Clarence Orvil Dodd

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Clarence Orohrelle Dodd
Born(1899-02-05)February 5, 1899
DiedDecember 25, 1955(1955-12-25) (aged 56)
OccupationAuthor, Church Elder
GenreAdventist Christian thought

Clarence Orohrelle Dodd (February 5, 1899 - December 25, 1955[1]), often known as Clarence Orvil Dodd and C. O. Dodd, was an American author and magazine editor and an Elder of a particular Church of God (Seventh Day) denomination church in Salem, West Virginia in the early 20th century.[2]

In 1920 he married Martha I. Richmond,[3] whom he predeceased. They had five children, four boys (Clebert, Robert, William, and Paul) and one daughter Mary, now Mary Dodd Ling.[1]

He worked as a clerk for 35 years for Hope Natural Gas Company (now absorbed into ExxonMobil) while writing, editing and publishing his magazine, and serving his church, until he retired early due to Hodgkins' disease. Two years subsequent to his retirement he died.[1]


In 1937 Dodd founded The Faith magazine, where he served as editor for many years. Initially the primary focus of The Faith was advocating for observation of Jewish holy festivals on the part of its Christian readers but in the early 1940s Dodd took up the sacred name cause as well.[4] In The Encyclopedia of American Religions scholar of American religions J. Gordon Melton wrote of the magazine, "No single force in spreading the Sacred Name movement was as important as The Faith magazine."[5]

Andrew Nugent Dugger (November 19, 1886 – November 2, 1975), fellow church Elder of Dodd's and one-time editor of the long-running Adventist magazine Bible Advocate,[6] co-authored a book with Dodd valued in many parts of the Adventist community, A History of the True Church. Having worked so closely together over so many years they undoubtedly influenced one another. Melton says that Dugger accepted the same basic theology as Dodd.[5] One writer considers Dugger to be the most famous Church of God (Adventist) leader in the 20th century.[7]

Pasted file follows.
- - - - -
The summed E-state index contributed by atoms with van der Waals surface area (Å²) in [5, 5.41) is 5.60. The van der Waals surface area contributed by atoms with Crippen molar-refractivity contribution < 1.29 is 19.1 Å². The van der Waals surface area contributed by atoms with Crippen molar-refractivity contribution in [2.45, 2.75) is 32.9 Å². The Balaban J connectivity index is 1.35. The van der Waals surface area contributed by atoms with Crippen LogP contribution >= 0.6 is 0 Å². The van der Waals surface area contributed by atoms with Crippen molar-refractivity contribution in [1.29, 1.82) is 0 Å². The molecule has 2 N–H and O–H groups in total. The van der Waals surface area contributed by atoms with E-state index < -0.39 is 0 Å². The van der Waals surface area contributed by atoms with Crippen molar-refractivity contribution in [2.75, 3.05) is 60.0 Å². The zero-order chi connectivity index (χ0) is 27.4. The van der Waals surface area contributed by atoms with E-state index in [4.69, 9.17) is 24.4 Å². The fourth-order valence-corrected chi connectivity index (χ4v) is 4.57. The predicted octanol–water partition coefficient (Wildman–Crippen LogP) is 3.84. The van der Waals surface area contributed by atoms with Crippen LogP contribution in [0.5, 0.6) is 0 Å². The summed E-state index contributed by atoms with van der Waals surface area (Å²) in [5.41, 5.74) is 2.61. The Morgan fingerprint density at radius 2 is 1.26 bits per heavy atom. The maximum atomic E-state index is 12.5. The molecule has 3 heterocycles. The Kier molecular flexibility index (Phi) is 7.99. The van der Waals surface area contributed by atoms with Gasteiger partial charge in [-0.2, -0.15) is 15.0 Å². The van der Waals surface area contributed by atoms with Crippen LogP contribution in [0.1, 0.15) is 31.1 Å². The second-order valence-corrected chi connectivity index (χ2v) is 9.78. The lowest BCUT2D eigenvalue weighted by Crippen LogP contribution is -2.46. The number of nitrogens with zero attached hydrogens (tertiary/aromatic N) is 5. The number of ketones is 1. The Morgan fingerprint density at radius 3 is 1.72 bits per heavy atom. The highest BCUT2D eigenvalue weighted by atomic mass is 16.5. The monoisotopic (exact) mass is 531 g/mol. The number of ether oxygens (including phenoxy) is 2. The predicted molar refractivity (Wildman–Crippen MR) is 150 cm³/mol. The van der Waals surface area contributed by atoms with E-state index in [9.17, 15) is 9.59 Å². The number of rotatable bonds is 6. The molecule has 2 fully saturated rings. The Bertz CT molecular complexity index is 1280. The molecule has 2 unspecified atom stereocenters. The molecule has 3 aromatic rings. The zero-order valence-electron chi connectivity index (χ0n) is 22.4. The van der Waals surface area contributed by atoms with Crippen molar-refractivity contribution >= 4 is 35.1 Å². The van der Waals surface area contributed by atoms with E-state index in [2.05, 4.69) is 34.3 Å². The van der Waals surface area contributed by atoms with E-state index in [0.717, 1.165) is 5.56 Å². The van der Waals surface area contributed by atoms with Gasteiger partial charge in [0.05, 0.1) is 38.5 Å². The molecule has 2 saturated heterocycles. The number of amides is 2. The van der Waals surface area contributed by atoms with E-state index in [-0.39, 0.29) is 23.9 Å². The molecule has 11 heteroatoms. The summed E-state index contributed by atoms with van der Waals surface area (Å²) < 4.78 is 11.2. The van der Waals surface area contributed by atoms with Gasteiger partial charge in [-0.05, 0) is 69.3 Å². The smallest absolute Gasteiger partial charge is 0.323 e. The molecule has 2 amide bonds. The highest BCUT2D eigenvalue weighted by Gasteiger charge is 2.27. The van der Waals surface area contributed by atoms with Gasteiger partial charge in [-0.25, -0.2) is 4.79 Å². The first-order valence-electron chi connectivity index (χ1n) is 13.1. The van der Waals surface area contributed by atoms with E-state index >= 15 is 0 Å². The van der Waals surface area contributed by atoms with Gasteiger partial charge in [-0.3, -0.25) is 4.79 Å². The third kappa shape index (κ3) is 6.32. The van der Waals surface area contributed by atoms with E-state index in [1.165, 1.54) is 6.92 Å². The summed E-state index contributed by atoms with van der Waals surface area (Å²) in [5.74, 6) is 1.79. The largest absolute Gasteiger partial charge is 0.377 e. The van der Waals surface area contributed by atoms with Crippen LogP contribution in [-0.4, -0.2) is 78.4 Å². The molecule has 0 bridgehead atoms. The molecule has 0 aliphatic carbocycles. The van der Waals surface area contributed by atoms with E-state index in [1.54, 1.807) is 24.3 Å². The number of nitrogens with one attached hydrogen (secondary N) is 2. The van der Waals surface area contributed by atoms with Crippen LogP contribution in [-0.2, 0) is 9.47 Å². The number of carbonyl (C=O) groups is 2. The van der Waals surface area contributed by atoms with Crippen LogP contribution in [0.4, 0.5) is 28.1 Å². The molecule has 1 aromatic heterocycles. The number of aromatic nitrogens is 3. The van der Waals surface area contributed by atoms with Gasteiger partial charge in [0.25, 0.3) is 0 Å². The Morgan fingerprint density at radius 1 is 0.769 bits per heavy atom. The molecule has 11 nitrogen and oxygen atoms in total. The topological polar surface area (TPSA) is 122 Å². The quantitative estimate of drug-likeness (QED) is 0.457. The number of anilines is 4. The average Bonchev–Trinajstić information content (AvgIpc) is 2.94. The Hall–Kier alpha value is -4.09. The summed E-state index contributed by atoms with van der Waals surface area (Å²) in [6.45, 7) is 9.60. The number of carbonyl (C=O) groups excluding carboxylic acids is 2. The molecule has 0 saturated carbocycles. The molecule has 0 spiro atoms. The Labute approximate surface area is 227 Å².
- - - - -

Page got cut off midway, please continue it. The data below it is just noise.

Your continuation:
Mildred Kelvig, a lifelong acquaintance who had served for many years as his personal secretary, claimed that Dodd's acquaintance with Worldwide Church of God founder Herbert W. Armstrong influenced the latter's views. She specified that Dodd convinced Armstrong of Greenberry G. Rupert's (May 12, 1848 – July 17, 1922, author of The Yellow Peril) assertions that observing Hebrew holidays is mandatory for a Christian.[8]


  • Dugger, Andrew Nugent; Dodd, Clarence Orvil (1936). A History of the True Church. Salem, West Virginia: The Bible Advocate. OCLC 3211625.


  1. ^ a b c Hughey, Sam. "A History of the True Church". The Reformed Reader. Archived from the original on 2009-01-07. Retrieved 2009-01-07.
  2. ^ Bowie, Fiona; Deacy, Christopher (1997). The Coming Deliverer: Millennial Themes in World Religions. Cardiff: University of Wales Press. p. 182. ISBN 978-0-7083-1338-1. OCLC 37839921.
  3. ^ Martha I. Richmond - (April 11, 1894 - August 5, 1982)
  4. ^ Melton, J. Gordon; Baumann, Martin (2002). Religions of the World. Santa Barbara, California: ABC-CLIO. p. 88. ISBN 978-1-57607-223-3. OCLC 49610953.
  5. ^ a b Melton, J. Gordon (1978). The Encyclopedia of American Religions. Wilmington, North Carolina: McGrath Publishing Company. p. 476. ISBN 0-8103-2091-6. OCLC 4854827.
  6. ^ "A. N. Dugger" (PDF). The Mount Zion Reporter. Archived from the original (PDF) on 2011-07-26.
  7. ^ Nickels, Richard C. (1999). History of the Seventh Day Church of God. Neck City, Missouri: Richard C. Nickels. OCLC 3607991.
  8. ^ Renehan, Bruce. "Daughter Of Babylon, The True History of The Worldwide Church of God". The Painful Truth. Archived from the original on 2009-01-07. Retrieved 2009-01-07.